Bloody or Tarry Stools
Also known as: black or tarry stools, bloody stools, melena, hematochezia
What are bloody or tarry stools?
If your bowel movements appear bloody, black or tarry and are foul-smelling, it might be the sign of internal bleeding or another more serious medical condition. On the other hand, certain foods or medications can also lead to stools that appear bloody or tarry.
What might cause bloody or tarry stools?
Bloody and tarry stools can have another of potential causes, including the following:
- Eating beets, foods with red coloring, blueberries, blood sausage or black licorice
- Taking pills that contain iron, activated charcoal or bismuth (this includes Pepto-Bismol)
- Bleeding in the esophagus, stomach or upper part of the small intestine (leads to black or tarry stools).
- Bleeding in the rectum or anus (leads to bloody stools).
- Abnormal blood vessels
- Stomach lining inflammation (gastritis)
- Complications of liver cirrhosis
- Certain cancers
- Swallowed maternal blood
- Clotting disorder
- Autoimmune disorder
- Intolerance to milk protein
- Anal fissure
How can it be treated?
If you suspect that a particular food is causing your stools to appear bloody, black or tarry and no other symptoms are present, then removing the offending food may relieve the symptoms. Still, it’s a good idea to discuss the symptoms with your doctor to rule out anything more serious. In addition, your doctor can recommend a potential change in medication if medication is the possible cause of your symptoms.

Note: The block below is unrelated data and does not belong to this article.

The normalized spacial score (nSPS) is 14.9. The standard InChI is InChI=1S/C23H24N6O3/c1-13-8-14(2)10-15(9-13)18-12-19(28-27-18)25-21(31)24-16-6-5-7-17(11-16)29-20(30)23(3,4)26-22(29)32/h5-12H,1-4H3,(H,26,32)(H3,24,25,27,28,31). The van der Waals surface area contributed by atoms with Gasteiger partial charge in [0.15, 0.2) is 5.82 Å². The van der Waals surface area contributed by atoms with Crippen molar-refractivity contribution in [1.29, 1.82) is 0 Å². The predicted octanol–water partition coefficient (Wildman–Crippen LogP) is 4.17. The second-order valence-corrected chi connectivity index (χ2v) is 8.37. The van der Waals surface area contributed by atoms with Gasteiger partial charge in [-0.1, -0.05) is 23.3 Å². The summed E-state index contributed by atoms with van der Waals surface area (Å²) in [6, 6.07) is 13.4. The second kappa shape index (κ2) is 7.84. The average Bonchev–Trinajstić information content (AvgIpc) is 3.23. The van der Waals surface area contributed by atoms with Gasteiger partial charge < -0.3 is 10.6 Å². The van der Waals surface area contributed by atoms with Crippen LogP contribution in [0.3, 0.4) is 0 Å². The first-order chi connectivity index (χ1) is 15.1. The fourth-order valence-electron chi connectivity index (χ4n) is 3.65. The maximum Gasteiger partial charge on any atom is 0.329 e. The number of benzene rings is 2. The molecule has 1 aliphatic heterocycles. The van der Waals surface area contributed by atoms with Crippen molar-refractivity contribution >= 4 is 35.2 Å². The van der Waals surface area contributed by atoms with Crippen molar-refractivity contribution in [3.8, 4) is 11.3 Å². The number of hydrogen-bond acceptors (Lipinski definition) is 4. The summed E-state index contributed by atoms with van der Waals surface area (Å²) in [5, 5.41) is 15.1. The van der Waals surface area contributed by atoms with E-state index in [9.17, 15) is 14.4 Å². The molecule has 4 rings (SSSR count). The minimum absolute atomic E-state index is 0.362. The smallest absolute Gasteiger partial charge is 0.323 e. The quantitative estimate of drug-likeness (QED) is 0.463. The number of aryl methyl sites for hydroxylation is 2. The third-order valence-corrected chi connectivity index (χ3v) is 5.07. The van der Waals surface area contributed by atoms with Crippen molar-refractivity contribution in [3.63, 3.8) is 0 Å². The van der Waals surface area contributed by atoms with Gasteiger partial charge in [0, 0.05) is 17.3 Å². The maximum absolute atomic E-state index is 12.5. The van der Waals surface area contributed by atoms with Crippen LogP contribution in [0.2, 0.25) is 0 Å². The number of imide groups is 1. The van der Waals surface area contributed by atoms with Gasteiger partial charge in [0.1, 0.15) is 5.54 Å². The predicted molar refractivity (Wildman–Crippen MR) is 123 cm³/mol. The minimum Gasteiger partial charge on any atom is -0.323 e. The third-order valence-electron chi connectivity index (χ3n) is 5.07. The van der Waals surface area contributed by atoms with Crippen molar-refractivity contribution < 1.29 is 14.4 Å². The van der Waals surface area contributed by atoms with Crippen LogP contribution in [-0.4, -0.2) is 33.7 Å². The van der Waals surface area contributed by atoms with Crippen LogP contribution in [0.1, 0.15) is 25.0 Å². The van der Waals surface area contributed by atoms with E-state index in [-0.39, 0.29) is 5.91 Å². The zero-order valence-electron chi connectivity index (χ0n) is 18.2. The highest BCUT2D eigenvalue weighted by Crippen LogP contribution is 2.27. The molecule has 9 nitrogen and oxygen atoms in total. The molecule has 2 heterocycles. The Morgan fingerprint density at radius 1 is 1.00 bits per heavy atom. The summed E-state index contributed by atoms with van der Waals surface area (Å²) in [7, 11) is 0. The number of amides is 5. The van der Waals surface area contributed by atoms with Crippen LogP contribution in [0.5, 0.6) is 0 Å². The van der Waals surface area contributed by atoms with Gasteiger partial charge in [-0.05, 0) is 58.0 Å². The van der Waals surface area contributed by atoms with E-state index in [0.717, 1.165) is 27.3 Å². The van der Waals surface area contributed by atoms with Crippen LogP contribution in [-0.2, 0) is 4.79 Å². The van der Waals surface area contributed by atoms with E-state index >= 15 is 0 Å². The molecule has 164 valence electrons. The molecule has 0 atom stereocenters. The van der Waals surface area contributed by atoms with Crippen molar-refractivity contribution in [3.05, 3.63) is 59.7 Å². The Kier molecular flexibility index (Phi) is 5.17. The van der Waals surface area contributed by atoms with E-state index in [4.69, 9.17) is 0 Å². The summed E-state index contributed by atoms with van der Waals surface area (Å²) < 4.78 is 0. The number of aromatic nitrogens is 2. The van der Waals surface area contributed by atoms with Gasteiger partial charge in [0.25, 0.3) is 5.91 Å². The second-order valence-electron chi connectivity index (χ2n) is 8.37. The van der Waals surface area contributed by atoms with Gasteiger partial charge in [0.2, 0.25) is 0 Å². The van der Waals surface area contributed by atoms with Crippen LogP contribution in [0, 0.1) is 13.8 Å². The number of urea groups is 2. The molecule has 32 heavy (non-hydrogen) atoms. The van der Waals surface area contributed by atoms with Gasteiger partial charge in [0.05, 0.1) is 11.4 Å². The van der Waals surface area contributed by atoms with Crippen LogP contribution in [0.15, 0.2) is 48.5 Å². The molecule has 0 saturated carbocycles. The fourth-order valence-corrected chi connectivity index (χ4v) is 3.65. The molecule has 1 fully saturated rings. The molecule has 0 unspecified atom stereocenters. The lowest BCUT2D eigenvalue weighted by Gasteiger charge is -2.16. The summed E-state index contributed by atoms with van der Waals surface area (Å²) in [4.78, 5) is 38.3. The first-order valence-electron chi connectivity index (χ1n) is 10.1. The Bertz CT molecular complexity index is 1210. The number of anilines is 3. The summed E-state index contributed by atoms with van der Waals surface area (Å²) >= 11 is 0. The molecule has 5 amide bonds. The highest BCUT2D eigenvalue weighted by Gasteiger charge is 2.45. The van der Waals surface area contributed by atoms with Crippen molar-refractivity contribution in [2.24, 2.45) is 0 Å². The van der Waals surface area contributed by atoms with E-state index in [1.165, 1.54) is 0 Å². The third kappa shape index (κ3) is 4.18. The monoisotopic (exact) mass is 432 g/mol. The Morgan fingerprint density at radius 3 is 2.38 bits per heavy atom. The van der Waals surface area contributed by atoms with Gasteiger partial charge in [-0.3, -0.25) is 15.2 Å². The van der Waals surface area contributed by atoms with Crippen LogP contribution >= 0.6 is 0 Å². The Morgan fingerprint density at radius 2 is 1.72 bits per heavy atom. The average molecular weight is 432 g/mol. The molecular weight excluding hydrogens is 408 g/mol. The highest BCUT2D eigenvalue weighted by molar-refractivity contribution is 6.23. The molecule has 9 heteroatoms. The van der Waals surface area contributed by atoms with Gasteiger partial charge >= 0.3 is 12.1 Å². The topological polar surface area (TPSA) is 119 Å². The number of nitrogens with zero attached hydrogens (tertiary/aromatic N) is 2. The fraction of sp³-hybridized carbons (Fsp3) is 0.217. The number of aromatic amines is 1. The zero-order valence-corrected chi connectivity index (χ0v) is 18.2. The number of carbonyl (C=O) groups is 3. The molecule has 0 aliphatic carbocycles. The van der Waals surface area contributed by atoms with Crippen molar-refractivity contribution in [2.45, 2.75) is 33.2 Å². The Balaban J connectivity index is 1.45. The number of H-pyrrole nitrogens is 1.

When should you seek medical attention?
Contact your doctor if you notice blood or any other unusual changes in the color of your stool or any fever associated with the blood in the stool. Seek immediate medical attention if you also vomit blood, feel dizzy or lightheaded.
Reviewed by: Shifra Koyfman, MD
This page was last updated on: August 26, 2020 03:18 PM
Learn more about
Cirrhosis of the Liver
Cirrhosis is a fancy term for scarring of the liver. It can occur due to alcohol abuse, hepatitis, and other reasons.
When the lining of the stomach becomes inflamed, this condition is known as gastritis.
Thrombocytopenia is the condition where there is a low platelet count and this results in bleeding because the blood doesn't clot properly.
Henoch-Schonlein purpura is a common inflammation and bleeding of the small blood vessels of the skin, mucous membranes, joints, intestines and kidneys in children between 2-6 years of age.
Blood can be present in the vomit for a number of reasons, including aggressive coughing, a nosebleed that is also present and more.